[B]By Malik Siraj Akbar
Monday, 02 Mar, 2009[/B]

PPP spokesman Farhatullah Babar’s article in these pages, in response to one by former senator Sanaullah Baloch, cleverly skirted the issue of internally displaced persons (IDPs) and missing persons in the country’s largest province of Balochistan.

It is, in fact, these two unresolved issues that have plagued the PPP-led process of reconciliation in the conflict-ridden province.

The PPP came to power for the first time in the history of Balochistan after the Feb 2008 polls. The ruling party’s pledge to end the insurgency, restore trust amongst the Baloch and ensure a permanent settlement of the Baloch dispute was heavily hinged on drastic constitutional and institutional changes. The party, despite all its promises, never opted for generous constitutional amendments that could restore the confidence of the Baloch people in Islamabad’s commitment to their cause.

A handful of measures taken to demonstrate that the so-called process of reconciliation was being initiated were, in fact, individual-specific. Besides Sardar Akhtar Mengal and Shahzain Bugti, a grandson of Nawab Akbar Khan Bugti, no commoner among the hundreds of ‘missing persons’ has been released to date. The government has not even acknowledged the case of the missing persons and this compelled a relatively new organisation, the Baloch Liberation United Front, to abduct John Solecki, head of the UN refugee agency in Quetta on Feb 2.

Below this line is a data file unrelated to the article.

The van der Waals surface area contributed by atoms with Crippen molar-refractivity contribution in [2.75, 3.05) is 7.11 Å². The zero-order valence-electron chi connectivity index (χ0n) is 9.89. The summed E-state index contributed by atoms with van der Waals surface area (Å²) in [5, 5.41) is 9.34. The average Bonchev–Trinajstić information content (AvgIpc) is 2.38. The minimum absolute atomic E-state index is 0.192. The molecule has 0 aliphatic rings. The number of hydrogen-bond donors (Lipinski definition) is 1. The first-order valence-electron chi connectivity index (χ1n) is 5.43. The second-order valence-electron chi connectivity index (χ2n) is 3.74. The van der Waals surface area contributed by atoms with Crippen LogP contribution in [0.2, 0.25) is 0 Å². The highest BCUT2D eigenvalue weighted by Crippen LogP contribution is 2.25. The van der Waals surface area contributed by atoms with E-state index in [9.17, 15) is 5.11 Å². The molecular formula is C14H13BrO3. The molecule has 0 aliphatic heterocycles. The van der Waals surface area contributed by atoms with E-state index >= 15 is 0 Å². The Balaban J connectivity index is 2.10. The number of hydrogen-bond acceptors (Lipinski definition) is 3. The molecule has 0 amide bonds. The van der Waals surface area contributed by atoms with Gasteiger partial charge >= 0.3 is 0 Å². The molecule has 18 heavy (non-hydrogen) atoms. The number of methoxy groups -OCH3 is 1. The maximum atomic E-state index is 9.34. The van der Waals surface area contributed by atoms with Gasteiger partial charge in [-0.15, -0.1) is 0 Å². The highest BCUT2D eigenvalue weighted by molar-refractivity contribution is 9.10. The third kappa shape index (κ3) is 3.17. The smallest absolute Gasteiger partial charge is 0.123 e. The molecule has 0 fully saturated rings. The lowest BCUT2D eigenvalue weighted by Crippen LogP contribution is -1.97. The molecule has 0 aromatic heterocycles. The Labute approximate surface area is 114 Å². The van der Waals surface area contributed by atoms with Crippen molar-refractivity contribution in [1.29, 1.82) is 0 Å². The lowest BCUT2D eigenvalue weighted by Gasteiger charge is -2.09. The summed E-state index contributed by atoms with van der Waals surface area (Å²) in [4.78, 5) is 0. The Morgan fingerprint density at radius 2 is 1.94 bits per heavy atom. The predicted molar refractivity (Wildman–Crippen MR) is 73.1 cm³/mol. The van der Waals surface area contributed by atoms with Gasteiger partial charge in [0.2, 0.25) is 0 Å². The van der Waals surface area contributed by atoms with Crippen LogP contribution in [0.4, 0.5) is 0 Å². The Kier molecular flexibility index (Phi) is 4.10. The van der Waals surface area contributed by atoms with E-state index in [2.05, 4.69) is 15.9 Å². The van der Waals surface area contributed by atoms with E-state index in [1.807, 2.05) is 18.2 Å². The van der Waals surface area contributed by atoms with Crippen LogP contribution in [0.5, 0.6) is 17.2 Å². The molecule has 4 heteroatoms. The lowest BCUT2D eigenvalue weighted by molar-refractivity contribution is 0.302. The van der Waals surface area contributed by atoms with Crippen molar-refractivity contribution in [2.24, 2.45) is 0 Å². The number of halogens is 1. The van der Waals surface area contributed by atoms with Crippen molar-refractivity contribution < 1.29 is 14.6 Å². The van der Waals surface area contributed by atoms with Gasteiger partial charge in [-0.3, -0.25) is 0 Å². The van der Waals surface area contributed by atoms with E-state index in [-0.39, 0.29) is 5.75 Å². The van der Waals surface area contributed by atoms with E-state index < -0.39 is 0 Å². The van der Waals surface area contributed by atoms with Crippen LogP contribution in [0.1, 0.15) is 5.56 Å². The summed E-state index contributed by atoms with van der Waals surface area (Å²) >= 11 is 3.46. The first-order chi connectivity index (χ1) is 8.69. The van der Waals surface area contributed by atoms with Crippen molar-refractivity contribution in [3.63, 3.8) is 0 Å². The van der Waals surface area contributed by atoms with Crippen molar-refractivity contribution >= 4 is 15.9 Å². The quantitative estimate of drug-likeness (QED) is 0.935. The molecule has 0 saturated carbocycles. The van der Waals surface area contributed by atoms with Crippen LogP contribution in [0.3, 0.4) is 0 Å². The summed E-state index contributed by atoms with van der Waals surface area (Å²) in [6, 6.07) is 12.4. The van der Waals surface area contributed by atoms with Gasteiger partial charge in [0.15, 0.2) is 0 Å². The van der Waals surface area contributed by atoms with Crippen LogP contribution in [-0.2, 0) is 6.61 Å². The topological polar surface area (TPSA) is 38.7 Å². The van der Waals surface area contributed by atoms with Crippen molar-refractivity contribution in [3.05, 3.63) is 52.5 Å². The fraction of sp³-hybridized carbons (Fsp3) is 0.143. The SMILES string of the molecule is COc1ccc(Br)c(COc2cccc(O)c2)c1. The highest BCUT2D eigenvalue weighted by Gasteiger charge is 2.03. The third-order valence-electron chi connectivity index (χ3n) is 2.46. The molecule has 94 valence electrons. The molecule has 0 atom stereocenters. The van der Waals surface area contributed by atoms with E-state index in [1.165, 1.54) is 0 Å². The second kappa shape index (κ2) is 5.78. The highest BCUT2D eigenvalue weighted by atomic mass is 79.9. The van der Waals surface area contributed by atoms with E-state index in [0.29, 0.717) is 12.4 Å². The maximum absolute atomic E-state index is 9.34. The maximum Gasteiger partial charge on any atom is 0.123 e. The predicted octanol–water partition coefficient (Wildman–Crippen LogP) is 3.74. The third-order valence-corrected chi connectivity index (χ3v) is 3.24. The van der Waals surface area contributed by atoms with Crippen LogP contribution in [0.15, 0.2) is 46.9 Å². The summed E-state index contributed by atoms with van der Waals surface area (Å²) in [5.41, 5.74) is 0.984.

The question is, was the PPP government waiting for such an ugly development — the kidnapping of a foreign aid worker — to raise the issue of Balochistan’s missing people? If it is not resolved immediately, can we actually afford another disgraceful incident in the future? Are such incidents what it would take to highlight the plight of the ‘disappeared’? Worse still, Rehman Malik, the advisor on interior affairs, brazenly ridiculed the Baloch list of missing persons by billing it ‘unrealistic’ and ‘exaggerated’.

Similarly, Baloch nationalist demands include de-militarisation of the province; they have called upon the government to withdraw troops from Dera Bugti and Kohlu districts that stand ravaged by the military operation carried out during the Musharraf regime. A year after the general elections, neither has the army been pulled out from the conflict zones as a confidence-building measure (CBM) nor has the media been allowed access to witness and record the extent of excruciating damage caused to human life, property and livelihoods